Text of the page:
A n inspirational Horace Greeley Writer’s Conference held Sat., Oct. 15, proved to be a successful forum for all in attendance.
What better way to celebrate the 200th anniversary of Greeley’s birth and a day filled with dynamic writing?
Linda Nye Knowlton, president of the Horace Greeley Foundation made opening remarks and introduced the presenters. Two individuals not on the agenda shared a bit of their writing before Dr. Paul Hancock gave an overview of the history of Horace’s writing and political undertakings.
Joan Loveridge-Sanbonmatsu, a regular at the conferences, as well as a published author, read a piece, “Drama in Radiation.”Later in the day, she shared one of her poems.
Ann Rich Duncan sang a quite entertaining and demonstrative song about Greeley.
The first workshop “Journal to the Self” began with Joanna Tebbs Young, originally from England. As a certified journal writing instructor, beginning journaling at the age of 12, Young emphasized the importance of journal therapy, also called expressive writing entailing 22 techniques that she utilizes when teaching.
“The biggest issue is the fear of writing,” said Young. “That blank page and stage fright.”
She had the writers working on five minute sprints, as well charting the fears of writing and the reality of getting it done, as well as the positive reason you should write. Her acronym, “ANTS”, automatic negative thoughts, is what holds up the process for any writer.
“The true stream of consciousness of writing is that you do not pick up your pens,” said Young. “There’s no need to check for spelling, punctuation, and sentence structure … you just need to keep writing,” said Young, “This type of writing increases writing confidence.”
Powerful sprints include, Who am I? Why am I here? What do I want?
John Manchester delivered a presentation on journalism, anecdotes of the trade, the family history of his family-operated business since 1875, and the future of journalism.
He said the days that Horace Greeley and James Lillie MacArthur, the founder of the Granville Sentinel, were the golden age of newspapers. People relied on them for all their information. Today, he added, there are many competing mediums and people have so many options to get their news.
He said the Internet has really transformed the newspaper business. Today’s newspapers have to have a web presence and the ability to adapt to the new technology.
Poultney High School eighth-grade students, Daniel Hein and Brockton Corbett, the youngest among the writers sat in awe with each presentation, especially Manchester, who challenged all to submit an article on the keynote speaker Mickey Rapkin, the former senior editor of “GQ Magazine” and published author. The winner will appear in the paper, and the other submissions will receive feedback and be displayed on line.
The highlight of the conference was the keynote speaker, Rapkin. Poultney Town Business Manager, Jonas Rosenthal. “I am pleased and honor to introduce my nephew who has sold movie rights to his book “Pitch Perfect” with shooting beginning in Louisiana. His second book still has the possibility of a movie also.”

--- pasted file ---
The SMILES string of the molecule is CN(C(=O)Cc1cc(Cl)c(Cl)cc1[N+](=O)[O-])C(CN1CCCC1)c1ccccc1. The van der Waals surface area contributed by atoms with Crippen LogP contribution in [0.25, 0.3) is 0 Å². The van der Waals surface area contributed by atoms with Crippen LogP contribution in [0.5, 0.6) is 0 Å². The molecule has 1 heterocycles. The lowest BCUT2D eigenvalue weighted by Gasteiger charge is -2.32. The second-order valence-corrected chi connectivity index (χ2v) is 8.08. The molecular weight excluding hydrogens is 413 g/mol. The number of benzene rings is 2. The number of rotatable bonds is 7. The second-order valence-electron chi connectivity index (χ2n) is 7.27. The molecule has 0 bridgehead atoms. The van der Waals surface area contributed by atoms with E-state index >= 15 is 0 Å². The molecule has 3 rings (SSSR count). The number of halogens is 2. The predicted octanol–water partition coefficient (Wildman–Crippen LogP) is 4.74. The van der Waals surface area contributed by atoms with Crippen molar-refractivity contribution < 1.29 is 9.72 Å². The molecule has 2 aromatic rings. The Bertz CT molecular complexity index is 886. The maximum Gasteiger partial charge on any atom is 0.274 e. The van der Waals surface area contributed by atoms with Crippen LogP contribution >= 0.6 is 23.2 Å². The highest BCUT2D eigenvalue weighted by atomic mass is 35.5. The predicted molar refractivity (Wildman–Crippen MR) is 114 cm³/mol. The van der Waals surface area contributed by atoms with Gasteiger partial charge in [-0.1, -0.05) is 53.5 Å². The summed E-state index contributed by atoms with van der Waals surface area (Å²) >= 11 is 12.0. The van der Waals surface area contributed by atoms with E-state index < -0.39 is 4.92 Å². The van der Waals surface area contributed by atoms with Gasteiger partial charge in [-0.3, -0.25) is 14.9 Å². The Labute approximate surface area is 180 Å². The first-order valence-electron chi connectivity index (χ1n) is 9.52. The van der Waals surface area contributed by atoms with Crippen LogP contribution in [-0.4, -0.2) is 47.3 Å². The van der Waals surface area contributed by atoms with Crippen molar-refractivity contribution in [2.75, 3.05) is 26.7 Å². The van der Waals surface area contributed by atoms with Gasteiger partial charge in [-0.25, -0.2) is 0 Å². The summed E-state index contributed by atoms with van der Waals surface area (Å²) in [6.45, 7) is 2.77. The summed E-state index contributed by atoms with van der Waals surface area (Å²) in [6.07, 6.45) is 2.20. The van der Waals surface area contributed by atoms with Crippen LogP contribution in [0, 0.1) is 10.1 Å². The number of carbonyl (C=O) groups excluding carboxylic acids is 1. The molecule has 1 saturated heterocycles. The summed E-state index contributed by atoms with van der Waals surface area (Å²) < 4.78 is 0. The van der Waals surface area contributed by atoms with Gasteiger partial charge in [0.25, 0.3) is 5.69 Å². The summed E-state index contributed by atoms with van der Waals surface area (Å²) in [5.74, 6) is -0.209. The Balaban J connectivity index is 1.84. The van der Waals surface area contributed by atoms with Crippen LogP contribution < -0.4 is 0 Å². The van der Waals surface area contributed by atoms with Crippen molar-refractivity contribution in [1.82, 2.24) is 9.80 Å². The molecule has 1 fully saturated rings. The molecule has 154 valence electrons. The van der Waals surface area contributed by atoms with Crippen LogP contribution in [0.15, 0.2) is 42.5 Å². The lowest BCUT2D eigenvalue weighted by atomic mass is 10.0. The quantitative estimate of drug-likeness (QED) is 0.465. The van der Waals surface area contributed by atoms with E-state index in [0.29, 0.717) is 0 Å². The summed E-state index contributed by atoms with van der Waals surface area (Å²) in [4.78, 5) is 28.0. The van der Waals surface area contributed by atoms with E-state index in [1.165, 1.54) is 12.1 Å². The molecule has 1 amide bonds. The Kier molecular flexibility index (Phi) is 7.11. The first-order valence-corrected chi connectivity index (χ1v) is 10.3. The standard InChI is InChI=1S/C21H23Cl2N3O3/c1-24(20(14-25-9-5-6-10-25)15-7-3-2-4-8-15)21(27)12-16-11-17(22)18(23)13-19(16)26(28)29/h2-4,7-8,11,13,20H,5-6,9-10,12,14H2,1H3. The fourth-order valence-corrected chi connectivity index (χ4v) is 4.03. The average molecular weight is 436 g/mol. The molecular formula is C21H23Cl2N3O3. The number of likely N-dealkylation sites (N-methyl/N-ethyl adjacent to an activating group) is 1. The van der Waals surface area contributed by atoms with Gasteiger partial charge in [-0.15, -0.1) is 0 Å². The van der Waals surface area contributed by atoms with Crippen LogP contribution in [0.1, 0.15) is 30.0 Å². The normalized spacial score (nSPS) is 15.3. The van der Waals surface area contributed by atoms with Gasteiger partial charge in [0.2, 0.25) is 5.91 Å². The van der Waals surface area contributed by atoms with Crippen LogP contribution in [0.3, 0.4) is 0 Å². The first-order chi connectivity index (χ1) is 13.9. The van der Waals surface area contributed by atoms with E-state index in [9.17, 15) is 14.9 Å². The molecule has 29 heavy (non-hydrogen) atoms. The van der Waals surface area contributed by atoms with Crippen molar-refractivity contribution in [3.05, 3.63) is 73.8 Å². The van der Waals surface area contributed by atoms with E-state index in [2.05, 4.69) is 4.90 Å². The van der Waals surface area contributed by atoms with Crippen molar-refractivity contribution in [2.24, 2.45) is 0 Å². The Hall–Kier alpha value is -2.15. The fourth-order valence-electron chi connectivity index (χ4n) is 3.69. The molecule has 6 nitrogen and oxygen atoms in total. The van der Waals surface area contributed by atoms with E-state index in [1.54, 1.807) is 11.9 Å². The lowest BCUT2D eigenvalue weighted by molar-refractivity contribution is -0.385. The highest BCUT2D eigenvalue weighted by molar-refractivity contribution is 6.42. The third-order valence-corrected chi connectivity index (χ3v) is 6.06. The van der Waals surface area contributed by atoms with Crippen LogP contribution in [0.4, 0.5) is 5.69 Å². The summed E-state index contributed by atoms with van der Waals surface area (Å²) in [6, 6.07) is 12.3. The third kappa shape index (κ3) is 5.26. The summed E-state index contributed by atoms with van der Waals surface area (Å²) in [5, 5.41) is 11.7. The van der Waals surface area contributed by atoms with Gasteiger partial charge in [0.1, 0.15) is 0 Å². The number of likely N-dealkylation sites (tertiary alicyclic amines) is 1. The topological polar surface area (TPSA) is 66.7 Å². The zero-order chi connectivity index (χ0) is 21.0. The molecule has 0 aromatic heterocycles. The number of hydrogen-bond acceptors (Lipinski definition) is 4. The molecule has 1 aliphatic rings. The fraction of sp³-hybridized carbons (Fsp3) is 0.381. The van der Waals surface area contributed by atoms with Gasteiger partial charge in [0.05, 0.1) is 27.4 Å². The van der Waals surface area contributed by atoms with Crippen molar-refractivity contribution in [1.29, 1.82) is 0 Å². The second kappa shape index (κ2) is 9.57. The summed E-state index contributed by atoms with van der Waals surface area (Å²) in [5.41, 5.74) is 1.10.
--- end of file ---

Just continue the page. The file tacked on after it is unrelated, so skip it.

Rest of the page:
Rosenthal continued, “I admire writers since it can be quite difficult to put thoughts to paper. I once lived in Montana and did the writing for the Governor.”
Rapkin’s demeanor entranced the audience as reenacted his field of writing journey. “How did this happen?” he asked.”When I graduated from Cornell in 2000 with a major in communications, I was unsure as to where I was headed when all of my friends had banking jobs in October.”
He began with an internship in books and landed a job with MTV transcribing interviews, a boring process for most, but a learning process. Rapkin next moved to Madrid for a kindergarten teaching job, which he said that he was horrible at because of no patience. In Madrid he wrote for a magazine for a year and then returned to “my parents’ couch”.
Someone quit at “Details Magazine,” and he worked there for two and half years. Word came that someone quit at GQ, and he landed that job for seven years.
His first book, “The Undergraduate” about a Cornell student who lived indefinitely in the basement of a fraternity house consumed his time, but the main character decided to can the book since he claimed he had too much to lose.
Rapkin said, “I refused to let this be,” and came up with the “Perfect Pitch” book following three groups of a cappella. He learned much about reporting and listening. This book entailed 18 trips. His second book “Theatre Geek” had him spending time at the Stagedoor Manor camp, which has churned out celebrities.
“I love being a journalist and love hearing people’s stories,” said Rapkin. “It’s you and the page that come alive. Take a chance and do what you really want!”
Currently, Rapkin writes a column for “Elle Magazine” with his first assignment interviewing Gwyneth Paltrow in London.
His writing assignment had people pairing off to really listen and learn.
Burnham Holmes led everyone through “The Play’s the Thing”. After writing three plays, he finds that it is magic when you find that special place to write. “Mine is in a green Adirondack chair”.
The participants impressed themselves since they had never ventured into playwriting and the sharing received the chuckles as planned or unexpected.
David Mook, a published author, led the writers in some poetry exercises, beginning with the word “table”. Some poems were analyzed with looking for the five W’s, which inspired impromptu poems.
The day ended with a tour of East Poultney viewing where Horace Greeley lived.